The orphan G protein-coupled receptor GPR151 has a distinctive distribution pattern in mammalian brains, with highly specific enrichment in a small bilateral brain structure known as the habenula complex. This structure sends projections to the dopaminergic striatum and receives inputs from the limbic forebrain, modulating cross-talk between these brain regions. It is therefore ideally located, both anatomically and functionally, to regulate emotional, motivational and cognitive behaviors. Consequently, it is believed that the habenula plays a critically important role in the pathophysiology of neuropsychiatric disorders such as schizophrenia, depression and drug dependence. The restricted and unique brain expression pattern of GPR151 suggests a role for this receptor in regulating the habenula complex and thus affecting such disorders. In this proposal we will implement and miniaturize a HTS-compatible cell-based functional assay to facilitate the identification of potent GPR151-selective small molecule molecular probes. These molecules will then be optimized and used to interrogate GPR151's role in regulating the habenula complex and the impact of GPR151 modulation upon both normal physiological processes and disease states.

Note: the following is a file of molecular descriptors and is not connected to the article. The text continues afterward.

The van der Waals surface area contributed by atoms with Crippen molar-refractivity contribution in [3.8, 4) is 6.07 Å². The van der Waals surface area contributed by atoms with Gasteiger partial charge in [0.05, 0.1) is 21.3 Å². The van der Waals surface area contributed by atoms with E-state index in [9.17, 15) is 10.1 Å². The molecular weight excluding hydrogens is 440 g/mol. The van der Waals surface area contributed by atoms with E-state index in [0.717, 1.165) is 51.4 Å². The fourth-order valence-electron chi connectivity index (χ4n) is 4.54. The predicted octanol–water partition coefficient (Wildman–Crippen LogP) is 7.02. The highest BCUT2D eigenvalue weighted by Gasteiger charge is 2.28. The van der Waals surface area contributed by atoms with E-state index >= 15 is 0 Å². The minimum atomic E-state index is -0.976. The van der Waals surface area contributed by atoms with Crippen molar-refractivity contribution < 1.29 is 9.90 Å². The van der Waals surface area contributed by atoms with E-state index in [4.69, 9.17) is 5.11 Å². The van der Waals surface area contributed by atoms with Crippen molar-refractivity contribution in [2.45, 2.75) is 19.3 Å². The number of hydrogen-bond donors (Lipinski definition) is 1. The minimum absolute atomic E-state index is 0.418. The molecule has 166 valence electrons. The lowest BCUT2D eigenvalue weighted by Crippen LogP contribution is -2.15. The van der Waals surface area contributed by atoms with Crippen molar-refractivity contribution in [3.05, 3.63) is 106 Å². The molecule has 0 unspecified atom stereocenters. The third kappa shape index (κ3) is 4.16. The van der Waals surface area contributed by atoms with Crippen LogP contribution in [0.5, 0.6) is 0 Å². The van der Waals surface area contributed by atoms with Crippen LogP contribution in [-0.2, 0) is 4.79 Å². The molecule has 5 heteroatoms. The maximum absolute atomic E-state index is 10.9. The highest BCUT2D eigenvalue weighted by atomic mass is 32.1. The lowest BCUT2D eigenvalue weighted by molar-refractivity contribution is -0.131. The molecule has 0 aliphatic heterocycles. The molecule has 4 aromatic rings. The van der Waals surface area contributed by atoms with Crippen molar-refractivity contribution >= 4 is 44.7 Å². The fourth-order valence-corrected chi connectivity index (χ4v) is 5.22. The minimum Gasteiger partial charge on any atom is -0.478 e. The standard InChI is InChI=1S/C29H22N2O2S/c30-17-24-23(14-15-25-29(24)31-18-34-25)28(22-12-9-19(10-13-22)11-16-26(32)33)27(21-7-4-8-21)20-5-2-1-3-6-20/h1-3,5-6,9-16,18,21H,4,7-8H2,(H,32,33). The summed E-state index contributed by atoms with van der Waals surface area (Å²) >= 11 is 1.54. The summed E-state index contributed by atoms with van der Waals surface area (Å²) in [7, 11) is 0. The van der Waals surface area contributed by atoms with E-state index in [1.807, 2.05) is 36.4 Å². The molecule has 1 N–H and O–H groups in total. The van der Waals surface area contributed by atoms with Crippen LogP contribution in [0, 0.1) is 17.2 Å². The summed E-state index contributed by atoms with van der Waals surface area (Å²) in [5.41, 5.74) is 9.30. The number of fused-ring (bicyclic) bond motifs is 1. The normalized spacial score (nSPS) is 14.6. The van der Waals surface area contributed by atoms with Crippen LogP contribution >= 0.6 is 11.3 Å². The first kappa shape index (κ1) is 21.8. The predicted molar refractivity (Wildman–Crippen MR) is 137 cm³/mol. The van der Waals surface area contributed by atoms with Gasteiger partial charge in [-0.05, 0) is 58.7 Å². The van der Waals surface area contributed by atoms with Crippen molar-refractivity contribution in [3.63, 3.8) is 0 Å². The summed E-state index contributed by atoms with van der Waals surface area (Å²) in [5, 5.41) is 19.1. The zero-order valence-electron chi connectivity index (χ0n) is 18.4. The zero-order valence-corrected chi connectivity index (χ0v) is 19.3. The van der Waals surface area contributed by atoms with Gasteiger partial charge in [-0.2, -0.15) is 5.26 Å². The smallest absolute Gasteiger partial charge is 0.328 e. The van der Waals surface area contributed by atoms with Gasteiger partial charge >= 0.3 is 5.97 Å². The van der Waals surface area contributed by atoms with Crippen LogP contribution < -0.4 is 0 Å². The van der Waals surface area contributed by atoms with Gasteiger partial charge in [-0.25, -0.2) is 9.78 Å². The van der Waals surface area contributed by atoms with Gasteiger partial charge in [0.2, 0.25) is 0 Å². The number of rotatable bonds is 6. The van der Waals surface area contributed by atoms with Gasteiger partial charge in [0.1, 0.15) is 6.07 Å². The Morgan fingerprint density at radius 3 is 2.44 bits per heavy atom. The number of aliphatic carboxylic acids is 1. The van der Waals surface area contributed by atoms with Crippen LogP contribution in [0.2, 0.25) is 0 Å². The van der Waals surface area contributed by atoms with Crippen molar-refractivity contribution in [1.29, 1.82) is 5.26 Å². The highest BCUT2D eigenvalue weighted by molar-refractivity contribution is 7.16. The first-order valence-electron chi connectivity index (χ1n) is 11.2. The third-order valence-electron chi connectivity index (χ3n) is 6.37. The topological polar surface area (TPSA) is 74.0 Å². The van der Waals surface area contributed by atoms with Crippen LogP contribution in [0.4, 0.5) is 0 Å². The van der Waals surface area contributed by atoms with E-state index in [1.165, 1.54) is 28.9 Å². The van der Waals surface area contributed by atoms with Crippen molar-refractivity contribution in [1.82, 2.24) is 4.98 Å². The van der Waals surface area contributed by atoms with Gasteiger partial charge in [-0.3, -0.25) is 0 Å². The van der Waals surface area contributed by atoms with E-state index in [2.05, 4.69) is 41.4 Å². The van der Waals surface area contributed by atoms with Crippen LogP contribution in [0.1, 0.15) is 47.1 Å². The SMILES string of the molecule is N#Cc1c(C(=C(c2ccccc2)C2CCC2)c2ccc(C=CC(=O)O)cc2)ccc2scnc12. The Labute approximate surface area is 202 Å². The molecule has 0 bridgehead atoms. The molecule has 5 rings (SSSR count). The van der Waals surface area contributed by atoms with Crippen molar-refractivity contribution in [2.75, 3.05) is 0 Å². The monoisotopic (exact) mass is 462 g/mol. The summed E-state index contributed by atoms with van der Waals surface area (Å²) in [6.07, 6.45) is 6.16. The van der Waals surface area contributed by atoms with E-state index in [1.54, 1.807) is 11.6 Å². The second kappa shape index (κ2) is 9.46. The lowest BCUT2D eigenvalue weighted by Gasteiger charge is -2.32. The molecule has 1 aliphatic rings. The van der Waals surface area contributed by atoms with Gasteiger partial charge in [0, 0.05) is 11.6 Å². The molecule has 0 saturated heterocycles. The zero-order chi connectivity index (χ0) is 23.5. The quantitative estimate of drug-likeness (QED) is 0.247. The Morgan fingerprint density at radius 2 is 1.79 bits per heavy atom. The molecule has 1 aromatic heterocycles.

The distribution pattern of the orphan G protein-coupled receptor GPR151 in mammalian brains suggests that it may be involved in the regulation of emotional, motivational, and cognitive behaviors. This proposal aims to implement a high throughput screening (HTS)-compatible cell-based functional assay to identify potent GPR151-selective ligands. We will then implement a series of novel cell-based functional assays to further characterize the pharmacological effects of GPR151 modulation.